“Have you discerned a really constricting church-and-state anxiety here in this city?”

Wesley: “No, and I think it’s because the church isn’t always about proselytizing and evangelizing. The church is about having a presence and a voice for justice and for the poor and for the oppressed. … You want to see God furious with God’s own people? Look at God’s people neglect the poor among them. … The hungry want to be fed; the naked want to be clothed; the incarcerated want justice. And so I think that that’s our primary voice. … When you stand on those issues … I don’t have to hide that I stand as a Baptist preacher. You know that; but that doesn’t mean I’m also not a citizen and that I should be exited out of the room. … There are some great social service organizations in Alexandria; Alfred Street is one of them. … Which means we’ve earned the right to sit at some tables, … to be heard on some issues, … to raise our hand in support or objection …”

“Are you part of [the mayor’s] clergy council?”

Wesley: “Yes. And I think there’s room for that group to do a little bit more. And I don’t think it’s the fault of the mayor … Religious institutions are so disjointed. … In civil rights, it was white clergy that helped push it over the edge. Black clergy were behind it; but … when you see white clergymen and Jews and Catholics marching beside King, it made a whole different statement. I don’t think there’s anything that’s generative of that type of bonding of clergy today in this city. And that’s kind of lamentable.”

“Are there any key injustices … that you think could serve as a local vehicle … for that kind of bonding?”

Wesley: “The big elephant in the room in Alexandria is still just affordable housing. And too many churches aren’t engaged in that, don’t see it as their cause. … I don’t see an issue right now on the table that draws us together. …”

“There is a moral authority that comes with [the injustices the black churches have faced] that is kind of unique. … Do you think that there is an opportunity to pull more of that moral authority together around some of these issues, because of Alfred Street’s stature? … Do you think that you can mold consensus about that a little bit, rather than finding it? … Maybe it’s not your job, I’m not trying to put words in your mouth.”

Wesley: “No, I think it could be. … I would love to see the gathering of the black churches in Alexandria around the right movement … Part of some of the dilemma that Alfred Street faces [is] that we have a lot of members who are not Alexandria citizens; we’re a commuting church … The politicians are concerned about the voters, not just the numbers; so our size gets us to the table; but, at the end of the day, how many of your members are voting?”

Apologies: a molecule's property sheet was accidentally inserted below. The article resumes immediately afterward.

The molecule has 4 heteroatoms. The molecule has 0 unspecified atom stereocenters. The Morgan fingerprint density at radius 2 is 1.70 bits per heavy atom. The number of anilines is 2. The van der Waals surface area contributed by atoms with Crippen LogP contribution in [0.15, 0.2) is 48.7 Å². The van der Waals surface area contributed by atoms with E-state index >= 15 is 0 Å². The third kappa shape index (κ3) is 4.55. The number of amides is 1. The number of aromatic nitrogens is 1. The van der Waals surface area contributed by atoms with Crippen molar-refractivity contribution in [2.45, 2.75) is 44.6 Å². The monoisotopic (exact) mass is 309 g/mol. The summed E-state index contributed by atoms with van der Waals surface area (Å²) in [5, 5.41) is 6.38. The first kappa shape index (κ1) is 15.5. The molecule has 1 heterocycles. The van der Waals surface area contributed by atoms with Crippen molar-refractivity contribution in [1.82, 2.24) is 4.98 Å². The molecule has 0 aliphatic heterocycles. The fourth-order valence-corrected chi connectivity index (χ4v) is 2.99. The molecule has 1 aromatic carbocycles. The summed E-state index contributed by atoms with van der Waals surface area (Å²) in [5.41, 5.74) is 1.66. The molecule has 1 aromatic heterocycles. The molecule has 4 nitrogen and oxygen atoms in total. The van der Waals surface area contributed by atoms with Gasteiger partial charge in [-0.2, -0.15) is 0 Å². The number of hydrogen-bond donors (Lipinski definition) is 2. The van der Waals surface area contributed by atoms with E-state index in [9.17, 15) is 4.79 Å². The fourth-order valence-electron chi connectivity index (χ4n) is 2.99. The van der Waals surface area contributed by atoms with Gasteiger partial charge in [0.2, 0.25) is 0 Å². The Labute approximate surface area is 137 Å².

“How do you think churches can deal with this kind of thing, where your church is located here, your ministries are located here, but … a lot of your [commuting members] … don’t have the bandwidth to be political actors in two jurisdictions?

Wesley: “… I believe Alfred Street is a national church, a national platform, that our cause and concern is not simply in our local area. … I [also] believe that the work of the church is to affect its community and affect the members of its church to go back to their local communities, if it’s not the same as the church, and make a difference … Our influence extends beyond. And that gets political awareness. … We have influence around the neighborhood. And the residents are in support. …”

“The early churches were churches of places — the church of Corinth, the church of Rome. … [And] just pragmatically … what probably touches most people’s lives most often [more than national politics] are decisions made by the Planning Commission, by the School Board. … I’ve been learning that there’s this theological [and] … pragmatic primacy of the local … Do you agree with that, disagree with that?”

Wesley: “I absolutely agree. … In the early ’60s and ’70s, if you went through a black community, black people sat on porches. The porch was a place of fellowship and a place of observation. … My biggest challenge is getting people out of the back yard, back on the porch; to have a vision and a mindset of a responsibility for much more than what’s happening in your home and your back yard, and to give a damn about what’s happening in the community … One of the cancers of contemporary Christianity is this ‘me, myself and I’ … That to me is one of the greatest distortions of the gospel. … I think in the evangelical [tradition] there’s more of a temptation for personal piety to override communal obligation. And there has to be a balance. We do have a personal, pietistic, moral ethic and imperative. But that also has to play itself out in an ‘I am my brother’s keeper’ [way].”

“Is 10 o’clock on Sunday morning still the most segregated hour of the week, and if so how can the churches be a vanguard to change that?”

Wesley: “… Clearly we’re still an African-American church. … I don’t think it’s anything wrong. There’s a historical rooting and there is a sense of, ‘I want to be in a space that affirms me — not blends me, but affirms me.’ … So I don’t think there’s anything wrong that First Baptist is 80 percent white and we’re 80 percent black. What needs to happen are moments when we worship together … to show that we worship the same God, we believe in the same Christ, and that there are opportunities for us to sit in each other’s presence and affirm that without hostility. And the witness to the world that presents is great.”